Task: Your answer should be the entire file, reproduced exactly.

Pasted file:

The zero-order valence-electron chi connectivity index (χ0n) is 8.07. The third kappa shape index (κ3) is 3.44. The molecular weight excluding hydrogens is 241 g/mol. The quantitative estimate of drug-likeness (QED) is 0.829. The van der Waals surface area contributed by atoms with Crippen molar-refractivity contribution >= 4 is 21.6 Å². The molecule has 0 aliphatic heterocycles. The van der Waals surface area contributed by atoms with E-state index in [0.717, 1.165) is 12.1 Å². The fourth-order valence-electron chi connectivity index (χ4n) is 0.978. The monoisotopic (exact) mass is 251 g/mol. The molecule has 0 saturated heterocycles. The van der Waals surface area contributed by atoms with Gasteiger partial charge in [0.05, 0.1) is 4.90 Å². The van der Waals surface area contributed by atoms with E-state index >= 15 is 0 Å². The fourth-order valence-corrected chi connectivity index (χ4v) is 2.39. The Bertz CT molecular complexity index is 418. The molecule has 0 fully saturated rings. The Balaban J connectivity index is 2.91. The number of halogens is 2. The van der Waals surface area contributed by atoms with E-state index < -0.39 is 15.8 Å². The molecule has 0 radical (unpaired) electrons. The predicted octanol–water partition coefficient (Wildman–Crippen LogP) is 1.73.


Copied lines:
The zero-order valence-electron chi connectivity index (χ0n) is 8.07. The third kappa shape index (κ3) is 3.44. The molecular weight excluding hydrogens is 241 g/mol. The quantitative estimate of drug-likeness (QED) is 0.829. The van der Waals surface area contributed by atoms with Crippen molar-refractivity contribution >= 4 is 21.6 Å². The molecule has 0 aliphatic heterocycles. The van der Waals surface area contributed by atoms with E-state index in [0.717, 1.165) is 12.1 Å². The fourth-order valence-electron chi connectivity index (χ4n) is 0.978. The monoisotopic (exact) mass is 251 g/mol. The molecule has 0 saturated heterocycles. The van der Waals surface area contributed by atoms with Gasteiger partial charge in [0.05, 0.1) is 4.90 Å². The van der Waals surface area contributed by atoms with E-state index >= 15 is 0 Å². The fourth-order valence-corrected chi connectivity index (χ4v) is 2.39. The Bertz CT molecular complexity index is 418. The molecule has 0 fully saturated rings. The Balaban J connectivity index is 2.91. The number of halogens is 2. The van der Waals surface area contributed by atoms with E-state index < -0.39 is 15.8 Å². The molecule has 0 radical (unpaired) electrons. The predicted octanol–water partition coefficient (Wildman–Crippen LogP) is 1.73.